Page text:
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Cosmos

The Centre on Social Movement Studies

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Donatella della Porta

Director

Donatella Della Porta is professor of political science, dean of the Institute for Humanities and the Social Sciences and Director of the PD program in Political Science and Sociology at the Scuola Normale Superiore in Florence, where she also leads the Center on Social Movement Studies (Cosmos). Among the main topics of her research: social movements, political violence, terrorism, corruption, the police and protest policing. She has directed a major ERC project Mobilizing for Democracy, on civil society participation in democratization processes in Europe, the Middle East, Asia and Latin America. In 2011, she was the recipient of the Mattei Dogan Prize for distinguished achievements in the field of political sociology. She is Honorary Doctor of the universities of Lausanne, Bucharest and Goteborg. She is the author of 85 books, 130 journal articles and 127 contributions in edited volumes. Among her very recent publications are: Late Neoliberalism and its Discontents (Palgrave, 2017); Movement Parties in Times of  Austerity (Polity 2017),  Where did the Revolution go? (Cambridge University Press, 2016); Social Movements in Times of Austerity (Polity 2015), Methodological practices in social movement research (Oxford University Press, 2014); Spreading Protest (ECPR Press 2014, with Alice Mattoni), Participatory Democracy in Southern Europe (Rowman and Littlefield, 2014, with Joan Font and Yves Sintomer); Mobilizing for Democracy (Oxford University Press, 2014); Can Democracy be Saved?, Polity Press, 2013;  Clandestine Political Violence, Cambridge University Press, 2013 (with D. Snow, B. Klandermans and D. McAdam (eds.). Blackwell Encyclopedia on Social and Political Movements, Blackwell. 2013; Mobilizing on the Extreme Right (with M. Caiani and C. Wagemann), Oxford University Press, 2012;  Meeting Democracy (ed. With D. Rucht), Cambridge University Press, 2012; The Hidden Order of Corruption (with A. Vannucci), Ashgate 2012.

News

08/06/2017

Call for Papers - Cosmos Conference "The Contentious Politics of Higher Education. Student Movements in Late Neoliberalism"

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The Centre on Social Movement Studies, directed by Professor Donatella Della Porta, calls for papers addressing the recent global wave of student protests for a two-days conference to bel held in Florence, at the Institute of Humanities and Social Sciences of the Scuola Normale Superiore (SNS), on 15-16 November 2017.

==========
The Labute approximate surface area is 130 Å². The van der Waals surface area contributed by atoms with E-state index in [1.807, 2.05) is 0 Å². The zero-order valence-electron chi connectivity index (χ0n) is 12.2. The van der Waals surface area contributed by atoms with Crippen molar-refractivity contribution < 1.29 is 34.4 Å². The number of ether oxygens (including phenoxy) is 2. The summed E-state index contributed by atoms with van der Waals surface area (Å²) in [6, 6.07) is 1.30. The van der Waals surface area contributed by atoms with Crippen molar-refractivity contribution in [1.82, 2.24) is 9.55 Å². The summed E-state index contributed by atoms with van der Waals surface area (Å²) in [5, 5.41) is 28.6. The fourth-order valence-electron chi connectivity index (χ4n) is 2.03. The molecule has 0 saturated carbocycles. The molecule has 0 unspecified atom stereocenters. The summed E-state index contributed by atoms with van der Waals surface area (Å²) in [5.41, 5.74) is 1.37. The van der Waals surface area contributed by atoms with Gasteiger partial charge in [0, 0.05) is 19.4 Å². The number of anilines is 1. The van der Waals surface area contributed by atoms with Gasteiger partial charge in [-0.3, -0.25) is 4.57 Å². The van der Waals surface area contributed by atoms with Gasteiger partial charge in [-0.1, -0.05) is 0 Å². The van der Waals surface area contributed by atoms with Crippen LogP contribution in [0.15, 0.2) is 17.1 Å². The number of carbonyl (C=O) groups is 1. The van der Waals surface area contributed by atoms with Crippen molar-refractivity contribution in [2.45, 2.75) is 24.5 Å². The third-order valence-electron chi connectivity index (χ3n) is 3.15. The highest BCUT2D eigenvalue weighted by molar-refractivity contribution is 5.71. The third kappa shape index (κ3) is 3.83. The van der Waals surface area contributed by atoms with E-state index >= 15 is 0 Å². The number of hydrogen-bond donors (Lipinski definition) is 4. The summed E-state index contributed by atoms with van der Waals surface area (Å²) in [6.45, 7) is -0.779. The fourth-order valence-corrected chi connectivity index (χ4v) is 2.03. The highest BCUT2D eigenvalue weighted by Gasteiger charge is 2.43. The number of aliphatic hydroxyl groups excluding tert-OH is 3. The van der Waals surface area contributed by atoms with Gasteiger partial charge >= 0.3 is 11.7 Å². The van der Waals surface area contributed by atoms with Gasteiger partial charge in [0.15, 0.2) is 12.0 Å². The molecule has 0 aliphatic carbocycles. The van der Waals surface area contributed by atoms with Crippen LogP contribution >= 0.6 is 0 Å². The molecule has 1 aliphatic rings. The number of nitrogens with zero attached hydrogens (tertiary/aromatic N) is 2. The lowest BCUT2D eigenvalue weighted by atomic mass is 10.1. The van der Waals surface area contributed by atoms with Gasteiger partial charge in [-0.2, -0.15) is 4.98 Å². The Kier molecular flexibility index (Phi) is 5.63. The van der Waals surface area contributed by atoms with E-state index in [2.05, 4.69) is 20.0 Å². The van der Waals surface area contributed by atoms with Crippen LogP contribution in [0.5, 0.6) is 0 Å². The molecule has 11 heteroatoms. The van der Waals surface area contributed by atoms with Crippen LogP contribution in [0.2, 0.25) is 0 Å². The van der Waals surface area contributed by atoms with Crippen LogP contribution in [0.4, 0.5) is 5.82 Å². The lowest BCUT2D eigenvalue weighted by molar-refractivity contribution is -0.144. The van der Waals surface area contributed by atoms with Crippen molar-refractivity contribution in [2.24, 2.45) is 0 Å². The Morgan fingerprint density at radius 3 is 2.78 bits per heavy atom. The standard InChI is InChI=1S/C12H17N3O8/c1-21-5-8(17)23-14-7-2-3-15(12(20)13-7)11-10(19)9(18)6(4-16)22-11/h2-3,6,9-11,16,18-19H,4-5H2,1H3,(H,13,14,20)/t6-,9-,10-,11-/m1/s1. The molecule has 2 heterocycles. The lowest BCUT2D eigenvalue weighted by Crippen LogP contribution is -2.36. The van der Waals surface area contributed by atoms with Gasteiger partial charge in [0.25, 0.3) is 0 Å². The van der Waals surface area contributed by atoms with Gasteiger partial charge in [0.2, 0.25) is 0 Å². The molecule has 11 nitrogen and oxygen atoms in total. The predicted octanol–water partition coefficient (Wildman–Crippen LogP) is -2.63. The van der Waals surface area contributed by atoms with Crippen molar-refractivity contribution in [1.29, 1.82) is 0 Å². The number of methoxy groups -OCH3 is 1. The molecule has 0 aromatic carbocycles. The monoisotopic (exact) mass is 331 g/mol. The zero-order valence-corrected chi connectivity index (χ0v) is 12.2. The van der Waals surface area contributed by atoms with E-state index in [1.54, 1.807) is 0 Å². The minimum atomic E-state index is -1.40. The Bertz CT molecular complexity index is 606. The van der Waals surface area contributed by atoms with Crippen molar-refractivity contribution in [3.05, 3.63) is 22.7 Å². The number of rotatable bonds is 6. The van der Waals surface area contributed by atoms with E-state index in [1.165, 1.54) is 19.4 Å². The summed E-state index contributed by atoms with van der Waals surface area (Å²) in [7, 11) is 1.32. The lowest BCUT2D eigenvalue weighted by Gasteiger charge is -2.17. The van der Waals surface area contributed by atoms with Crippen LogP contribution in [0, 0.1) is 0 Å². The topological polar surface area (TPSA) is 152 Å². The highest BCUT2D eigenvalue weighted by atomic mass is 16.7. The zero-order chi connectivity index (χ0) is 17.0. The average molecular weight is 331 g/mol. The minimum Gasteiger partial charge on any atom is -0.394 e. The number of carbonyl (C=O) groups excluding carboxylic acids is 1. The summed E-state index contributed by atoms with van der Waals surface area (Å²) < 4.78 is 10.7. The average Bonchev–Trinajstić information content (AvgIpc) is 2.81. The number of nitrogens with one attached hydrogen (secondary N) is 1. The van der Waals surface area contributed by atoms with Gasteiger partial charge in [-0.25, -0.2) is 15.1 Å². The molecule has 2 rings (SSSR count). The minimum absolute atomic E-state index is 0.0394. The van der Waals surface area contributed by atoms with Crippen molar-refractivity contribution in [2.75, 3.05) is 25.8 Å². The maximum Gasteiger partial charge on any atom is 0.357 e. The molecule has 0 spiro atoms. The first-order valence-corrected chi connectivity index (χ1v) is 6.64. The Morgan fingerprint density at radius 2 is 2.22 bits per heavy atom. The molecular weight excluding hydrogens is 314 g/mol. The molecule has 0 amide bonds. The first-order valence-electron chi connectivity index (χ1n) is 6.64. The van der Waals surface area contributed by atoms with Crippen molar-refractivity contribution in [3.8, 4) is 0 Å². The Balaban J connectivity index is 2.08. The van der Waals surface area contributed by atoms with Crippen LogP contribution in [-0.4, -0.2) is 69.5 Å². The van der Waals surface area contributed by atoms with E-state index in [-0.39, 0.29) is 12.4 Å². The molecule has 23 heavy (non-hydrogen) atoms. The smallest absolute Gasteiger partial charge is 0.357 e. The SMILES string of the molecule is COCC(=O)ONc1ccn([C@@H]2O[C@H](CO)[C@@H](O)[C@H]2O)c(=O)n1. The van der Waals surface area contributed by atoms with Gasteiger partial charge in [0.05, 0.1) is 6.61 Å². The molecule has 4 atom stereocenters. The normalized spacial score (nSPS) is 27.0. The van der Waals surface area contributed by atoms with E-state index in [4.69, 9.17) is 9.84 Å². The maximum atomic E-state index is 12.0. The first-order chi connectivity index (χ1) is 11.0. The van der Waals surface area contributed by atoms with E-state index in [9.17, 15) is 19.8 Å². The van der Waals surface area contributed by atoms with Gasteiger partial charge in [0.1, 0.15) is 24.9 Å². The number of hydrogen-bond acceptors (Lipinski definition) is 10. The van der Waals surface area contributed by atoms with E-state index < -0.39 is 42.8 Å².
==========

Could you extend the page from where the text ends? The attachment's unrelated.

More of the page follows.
19/05/2017

Video available for the International Conference – Beyond Borders: Refugees and Struggles in Europe Mobilization, Solidarity and Political Challenges in the Long Summer of Migration

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Watch the video of the International Conference – Beyond Borders, which was held at Palazzo Strozzi on May 12, 2017

19/05/2017

Marco Deseriis wins Best Paper Award at the Cedem17 Conference for e-Democracy & Open Government

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Dr. Marco Deseriis, Marie Curie Fellow and Research Fellow at Cosmos, has won the Best Paper Award at the Cedem17 Conference for e-Democracy & Open Government (Danube University, Krems Au Donau, Austria)

Publications

Journal Article - 2017

The Electoral Success of the Radical Left: Explaining the Least Likely Case of the Communist Party in Graz

Manès Weisskircher
Recently, scholars have shown a growing interest in radical left parties (RLPs). In terms of electoral success, the rise of the KPÖ Graz, the Communist Party in Austria’s second biggest city, represents perhaps the most counterintuitive case in Western Europe. This analysis shows how the party has managed to ‘own’ the issue of housing and to exploit local political opportunities in order to be electorally successful. The findings point to the importance of agency and the subnational level for RLPs, and highlight more general questions in the study of this party family.

Journal Article - 2017

Non-deliberative politics in deliberative democracy: distinct approaches for different actors

Andrea Felicetti
In this paper Andrea Felicetti first illustrates the main ideas of the systemic turn, explores the distinction between ‘deliberative’ and ‘non-deliberative’ politics and investigates the main arguments justifying non-deliberative politics. Then, he builds upon these arguments to shed new light on the relationship between deliberative and non-deliberative politics. He identifies three distinctive actors in deliberative systems (political institutions, empowered agents, and public space actors). Finally, he argues that deliberative democrats should adopt three different approaches (intensive, moderate, and free) in order to assess whether the use of non-deliberative politics by each of these actors is legitimate.